ICC Victims’ Role Under Scrutiny in Kenya
"Now they will see fire! Go, go for it!" a victim of Kenya’s post-election violence cheered as she watched proceedings unfold at the International Criminal Court, ICC, on a television screen in a remote town in the Rift Valley.
Others in the room waited in anticipation. They were not disappointed, as their legal representative asked the questions they wanted to put to the suspects themselves.
Hearings were held at the ICC in September to determine whether prosecutors had enough evidence to try six public figures suspected of orchestrating Kenya’s 2007-08 post-election violence.
Observers say the participation of victims in legal proceedings at the ICC provides a crucial opportunity for them to contribute to the justice process. But lawyers representing suspects before international courts fear their involvement comes too early on in the case, and puts the defendants at a disadvantage.
In the first of two cases, the former education minister, William Ruto, ex-minister of industrialisation, Henry Kosgey, and radio presenter Joshua Sang are accused of crimes against humanity for the bloodshed sparked by the alleged rigging of presidential elections at the end of 2007.
The second case involves Francis Mathaura, chairman of the national security advisory committee, Deputy Prime Minister Uhuru Kenyatta, and Mohamed Ali, Kenya's former police commissioner, all of whom face similar charges of planning carnage that killed approximately 1,000 civilians and injured more than 3,000 in under two months.
Thousands of kilometres away from The Hague, the voices of the victims who bore the brunt of the violence are urgent and real.
Under the ICC’s founding treaty – the Rome Statute – many have gained the right to participate in the trials and to be represented in court by a lawyer.
The ICC is the first international court to incorporate victims into criminal proceedings.
“They want to play meaningful roles in this court,” Morris Anyah, the legal representative for 233 victims from Kenya’s Nakuru and Naivasha regions, explained. “Their lives have been changed forever, and they would not want to be silent forever.”
However, judges still need to confirm the charges against the six suspects before any trial can take place, prompting concern that the involvement of victims could hamper defence cases.
Ken Ogeto, who is defending Muthaura, said victims should only be allowed to participate at the end of the trial. Involving them at the confirmation of charges stage or in the trial itself is like "having a trial within another trial”, he said.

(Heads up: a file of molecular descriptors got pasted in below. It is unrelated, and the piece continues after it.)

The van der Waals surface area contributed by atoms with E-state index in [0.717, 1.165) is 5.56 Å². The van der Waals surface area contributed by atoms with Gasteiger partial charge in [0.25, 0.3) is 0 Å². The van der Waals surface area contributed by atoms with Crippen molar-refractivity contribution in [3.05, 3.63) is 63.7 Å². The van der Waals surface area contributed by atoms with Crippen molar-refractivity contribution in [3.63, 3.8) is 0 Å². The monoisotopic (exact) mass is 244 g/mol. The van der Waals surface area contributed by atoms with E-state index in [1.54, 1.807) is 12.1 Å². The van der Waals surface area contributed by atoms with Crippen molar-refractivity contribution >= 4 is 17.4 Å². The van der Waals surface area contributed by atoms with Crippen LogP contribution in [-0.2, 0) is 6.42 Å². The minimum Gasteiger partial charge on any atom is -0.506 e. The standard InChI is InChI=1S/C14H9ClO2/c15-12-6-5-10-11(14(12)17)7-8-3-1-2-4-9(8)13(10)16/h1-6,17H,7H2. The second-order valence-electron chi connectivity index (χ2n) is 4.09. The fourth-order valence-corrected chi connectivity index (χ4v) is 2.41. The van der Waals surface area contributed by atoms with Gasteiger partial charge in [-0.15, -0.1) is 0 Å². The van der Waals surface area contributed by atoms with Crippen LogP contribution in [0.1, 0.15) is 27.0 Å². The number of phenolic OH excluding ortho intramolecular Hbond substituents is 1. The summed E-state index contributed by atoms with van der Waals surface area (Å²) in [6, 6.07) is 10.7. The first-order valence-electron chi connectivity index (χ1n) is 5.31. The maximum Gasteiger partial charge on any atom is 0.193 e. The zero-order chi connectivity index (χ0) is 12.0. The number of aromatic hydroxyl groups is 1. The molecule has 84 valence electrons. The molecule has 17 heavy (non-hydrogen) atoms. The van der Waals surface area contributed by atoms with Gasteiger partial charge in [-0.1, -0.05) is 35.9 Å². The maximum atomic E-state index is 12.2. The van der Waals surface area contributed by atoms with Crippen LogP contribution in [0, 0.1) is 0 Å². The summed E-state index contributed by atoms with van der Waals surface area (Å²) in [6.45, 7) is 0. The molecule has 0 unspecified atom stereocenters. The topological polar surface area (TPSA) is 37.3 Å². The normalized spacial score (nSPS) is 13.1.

Ogeto warned that victim involvement places an excessive burden on the defence, forcing it to simultaneously counter legal arguments from both the prosecution and the victims’ lawyers,
“The defence has to prepare to tackle the prosecution and the victims at the same time,” he said.
Others who share Ogeto’s concerns are calling for victims being allowed to participate in proceedings only if and when suspects are convicted.
“As a defence lawyer, I see no need for victim participation at the confirmation hearing,” said Michael Karnavas, a lawyer who represents defendants at the International Criminal Tribunal for the former Yugoslavia, ICTY, in The Hague as well as the United Nations-backed tribunal in Cambodia. “The judges should make their findings on whether to confirm all, part, or none of the charges drawn up, without being influenced by the victim parties, who are there as advocates, and effectively shadow prosecutors.”
Those identified as victims are allowed to contribute to cases through a lawyer who can put their concerns directly to the court.
In a landmark decision delivered by ICC’s appeals judges in its first trial, that of Congolese militia commander Thomas Lubanga, victims were given a green light to lead on, and also challenge, evidence relating to the criminal responsibility of the defendant. Following reams of witness testimony on rape and other abuses allegedly committed by those under Lubanga’s control, judges granted a request by victims’ lawyers for new charges to be added in the case.
It is this sort of direct impact on proceedings, right from the start, that holds value for the victims in ICC cases.
“It is frustrating because of the distance from where victims are to the ICC,” Brigid Inder of the Women’s Initiative for Gender Justice in The Hague said. “They can feel a bit disconnected, but their legal representatives are there for them and they have a formal status at the court.”
Anyah’s clients, along with 327 other victims represented by lawyer Sureta Chana, have been approved by judges to participate in the proceedings against the six Kenyan suspects.
In a manner similar to the Lubanga case, Chana, who represents victims in the case against Ruto, Kosgey and Sang, has asked pre-trial judges to add charges to those already levelled at the suspects.
The victims’ representative wants charges of destruction of property and looting to be added to the existing charges of crimes against humanity. In their bid to add these charges, they told the court that some victims have still not been able to return to their homes because others have occupied their properties.